[m-users.] Link-time optimization

Peter Wang novalazy at gmail.com
Sat Jun 13 12:24:16 AEST 2020


On Fri, 12 Jun 2020 22:27:28 +0200 Massimo Dentico <m.dentico at virgilio.it> wrote:
> I were somewhat disappointed by the size of executable produced by the
> Mercury compiler. A cursory inspection of the C source files produced
> revealed the most probable source of such large executables: most (all?)
> of the run-time library is always linked in. More on this later.

Also the standard library.

> In the last months I were distracted by other things but the very
> interesting results in this Peter Wang's email of January caught my
> attention:
>     * [m-dev.] LTO benchmarks
> http://lists.mercurylang.org/archives/developers/2020-January/017070.html
> I recompiled mercury-srcdist-20.01.2 with this shell script:
>     export CFLAGS="-Os -flto -fuse-linker-plugin"
>     export GRADE="hlc.gc"
>     export EXTRA_MCFLAGS="-O5 --intermod-opt"
>     make PARALLEL=-j2
>     make PARALLEL=-j2 install
> with this results:
>     real    167m36.827s
>     user    13m42.766s
>     sys     48m28.633s
>     mercury_compile.exe 21.5 MiB (22'552'436 bytes)
> (Yes, it was slow, I have a 14 years old machine at home, Intel Pentium
> E2160, 1M Cache, 1.80 GHz, 800 MHz FSB; sources and target directory
> onto an SSD.)
> 21.5 MiB is better than ~30 MiB of the preceding compile without LTO but
> it still isn't ~10 MiB documented by Peter (gcc-lto — yes, I see that
> GCC version is different and he is on Linux, but a difference of ~10 MiB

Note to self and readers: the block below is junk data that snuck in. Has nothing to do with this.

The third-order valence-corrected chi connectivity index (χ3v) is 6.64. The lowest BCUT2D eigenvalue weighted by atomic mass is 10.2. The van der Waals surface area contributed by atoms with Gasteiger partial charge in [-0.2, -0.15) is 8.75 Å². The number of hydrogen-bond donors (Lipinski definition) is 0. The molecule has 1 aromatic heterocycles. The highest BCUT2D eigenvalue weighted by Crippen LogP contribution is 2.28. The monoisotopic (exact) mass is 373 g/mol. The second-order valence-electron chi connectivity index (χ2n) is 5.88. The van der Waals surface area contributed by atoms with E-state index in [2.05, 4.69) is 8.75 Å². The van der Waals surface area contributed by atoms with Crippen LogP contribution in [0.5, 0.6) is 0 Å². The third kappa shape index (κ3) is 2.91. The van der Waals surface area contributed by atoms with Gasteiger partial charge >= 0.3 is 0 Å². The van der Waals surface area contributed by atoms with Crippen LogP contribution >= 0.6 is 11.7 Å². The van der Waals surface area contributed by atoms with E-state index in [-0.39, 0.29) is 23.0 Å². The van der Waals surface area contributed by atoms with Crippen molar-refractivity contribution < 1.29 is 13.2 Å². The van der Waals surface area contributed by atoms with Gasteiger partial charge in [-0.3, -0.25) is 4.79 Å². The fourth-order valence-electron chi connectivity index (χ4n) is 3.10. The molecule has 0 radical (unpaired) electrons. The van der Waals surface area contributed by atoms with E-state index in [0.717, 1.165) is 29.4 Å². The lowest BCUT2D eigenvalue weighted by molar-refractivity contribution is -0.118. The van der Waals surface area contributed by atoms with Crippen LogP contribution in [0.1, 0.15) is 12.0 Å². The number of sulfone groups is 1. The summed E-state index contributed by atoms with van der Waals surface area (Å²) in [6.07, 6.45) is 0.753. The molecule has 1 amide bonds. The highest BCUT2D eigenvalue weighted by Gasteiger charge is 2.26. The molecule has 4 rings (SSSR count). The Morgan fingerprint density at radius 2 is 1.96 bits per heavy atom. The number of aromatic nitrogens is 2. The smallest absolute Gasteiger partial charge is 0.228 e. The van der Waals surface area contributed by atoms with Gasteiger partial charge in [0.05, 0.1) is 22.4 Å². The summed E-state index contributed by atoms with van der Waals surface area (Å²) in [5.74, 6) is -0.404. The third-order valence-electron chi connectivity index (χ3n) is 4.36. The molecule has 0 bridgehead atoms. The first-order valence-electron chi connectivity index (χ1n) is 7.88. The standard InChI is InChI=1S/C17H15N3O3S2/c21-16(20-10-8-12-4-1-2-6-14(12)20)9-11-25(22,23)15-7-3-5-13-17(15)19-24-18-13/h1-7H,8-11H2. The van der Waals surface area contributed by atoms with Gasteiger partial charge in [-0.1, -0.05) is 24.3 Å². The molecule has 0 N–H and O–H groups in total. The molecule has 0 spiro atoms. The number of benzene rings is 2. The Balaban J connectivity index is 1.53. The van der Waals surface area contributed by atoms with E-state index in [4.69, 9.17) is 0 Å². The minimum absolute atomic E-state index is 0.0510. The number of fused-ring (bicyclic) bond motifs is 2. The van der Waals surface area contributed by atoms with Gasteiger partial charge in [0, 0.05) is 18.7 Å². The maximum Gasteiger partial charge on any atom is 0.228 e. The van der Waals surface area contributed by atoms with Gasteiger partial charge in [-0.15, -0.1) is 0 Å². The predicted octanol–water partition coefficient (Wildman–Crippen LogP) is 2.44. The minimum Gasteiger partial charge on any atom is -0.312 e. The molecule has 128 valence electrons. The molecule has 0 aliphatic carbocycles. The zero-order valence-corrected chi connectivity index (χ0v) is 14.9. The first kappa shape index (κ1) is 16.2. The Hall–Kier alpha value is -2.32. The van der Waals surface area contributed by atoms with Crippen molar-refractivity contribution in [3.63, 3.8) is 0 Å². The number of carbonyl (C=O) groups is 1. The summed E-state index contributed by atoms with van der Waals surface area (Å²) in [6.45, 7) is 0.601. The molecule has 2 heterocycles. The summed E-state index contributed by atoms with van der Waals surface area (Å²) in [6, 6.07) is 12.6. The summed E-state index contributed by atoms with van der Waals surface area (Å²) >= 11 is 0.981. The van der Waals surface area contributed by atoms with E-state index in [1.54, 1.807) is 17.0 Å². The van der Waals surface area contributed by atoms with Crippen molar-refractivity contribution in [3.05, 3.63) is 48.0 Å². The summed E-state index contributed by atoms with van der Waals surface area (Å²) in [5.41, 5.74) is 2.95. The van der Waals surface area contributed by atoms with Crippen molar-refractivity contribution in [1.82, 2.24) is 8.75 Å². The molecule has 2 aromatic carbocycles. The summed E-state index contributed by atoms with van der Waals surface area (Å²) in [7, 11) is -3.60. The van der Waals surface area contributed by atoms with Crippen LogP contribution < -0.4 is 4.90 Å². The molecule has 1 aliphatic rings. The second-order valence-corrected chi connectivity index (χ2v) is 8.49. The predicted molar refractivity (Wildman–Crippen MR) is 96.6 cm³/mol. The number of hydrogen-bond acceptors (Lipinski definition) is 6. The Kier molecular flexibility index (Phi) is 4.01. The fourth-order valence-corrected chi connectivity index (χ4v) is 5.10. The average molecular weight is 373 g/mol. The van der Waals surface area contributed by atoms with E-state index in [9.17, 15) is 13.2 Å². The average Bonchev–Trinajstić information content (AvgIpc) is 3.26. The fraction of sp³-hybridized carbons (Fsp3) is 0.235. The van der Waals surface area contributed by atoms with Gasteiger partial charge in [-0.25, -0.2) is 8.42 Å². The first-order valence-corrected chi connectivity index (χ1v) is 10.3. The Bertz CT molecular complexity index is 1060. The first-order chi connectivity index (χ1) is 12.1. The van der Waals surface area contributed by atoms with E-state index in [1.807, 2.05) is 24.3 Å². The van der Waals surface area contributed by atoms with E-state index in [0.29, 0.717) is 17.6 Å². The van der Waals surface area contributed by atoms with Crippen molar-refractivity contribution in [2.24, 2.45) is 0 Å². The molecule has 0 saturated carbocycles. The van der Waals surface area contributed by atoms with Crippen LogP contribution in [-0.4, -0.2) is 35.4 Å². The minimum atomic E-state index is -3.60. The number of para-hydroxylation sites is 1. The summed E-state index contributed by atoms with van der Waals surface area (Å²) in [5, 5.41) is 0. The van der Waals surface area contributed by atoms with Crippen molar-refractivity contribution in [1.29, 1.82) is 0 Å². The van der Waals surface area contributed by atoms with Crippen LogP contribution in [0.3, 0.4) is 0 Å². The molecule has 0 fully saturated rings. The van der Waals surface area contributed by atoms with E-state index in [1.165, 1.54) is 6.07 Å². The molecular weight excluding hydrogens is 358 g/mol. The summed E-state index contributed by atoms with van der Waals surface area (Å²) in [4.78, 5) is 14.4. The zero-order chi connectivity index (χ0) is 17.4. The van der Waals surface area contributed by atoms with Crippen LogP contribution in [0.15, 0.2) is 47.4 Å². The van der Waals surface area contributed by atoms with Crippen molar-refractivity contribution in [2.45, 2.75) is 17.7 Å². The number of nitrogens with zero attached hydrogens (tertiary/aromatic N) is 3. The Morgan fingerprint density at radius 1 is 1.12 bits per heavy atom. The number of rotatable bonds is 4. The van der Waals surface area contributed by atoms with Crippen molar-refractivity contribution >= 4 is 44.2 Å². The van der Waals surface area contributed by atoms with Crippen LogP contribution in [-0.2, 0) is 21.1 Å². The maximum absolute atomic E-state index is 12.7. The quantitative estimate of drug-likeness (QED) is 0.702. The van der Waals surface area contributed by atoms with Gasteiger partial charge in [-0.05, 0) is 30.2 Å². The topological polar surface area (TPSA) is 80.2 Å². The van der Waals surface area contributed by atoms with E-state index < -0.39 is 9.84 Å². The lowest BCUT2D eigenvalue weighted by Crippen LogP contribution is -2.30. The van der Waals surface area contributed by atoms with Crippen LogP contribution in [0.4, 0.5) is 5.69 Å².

> seems too much to me).

The Linux binaries do not include the C standard library, which is
dynamically linked by default. I believe your Windows binaries will
statically link the C library so that would make up at least part of the

> Compiling "mercury-srcdist-20.01.2/samples/hello.m" with
>     $ mmc --mercury-linkage static -s hlc.gc -O5 --intermod-opt hello.m
> gives a 3.02 MiB (3'174'400 bytes) "hello.exe".
> With
>     $ export CFLAGS="-Os -flto -fuse-linker-plugin"
>     $ mmc --mercury-linkage static -s hlc.gc -O5 --intermod-opt hello.m
> the difference is negligible: 3.02 MiB (3'173'376 bytes).

For comparison, here is hello.m built on Linux using the gcc-lto
installation I made in January:

    dynamically linked to glibc:  535032 bytes
    statically linked to glibc:  1368664 bytes

BTW, a simpler (faster?) option for reducing binary sizes is using the
gcc and clang options -ffunction-sections -fdata-sections,
and the linker option --gc-sections.

> b. How much effort would be needed to modify the Mercury compiler
>     (specifically the back-end that produces high-level C code)
>     to produce a single stand-alone C file? That is, a single source file
>     easy to include in other C projects, which has *only* the necessary
>     machinery from the run-time library and refers to C standard
>     libraries only, with an option to avoid them too.

A lot of effort.


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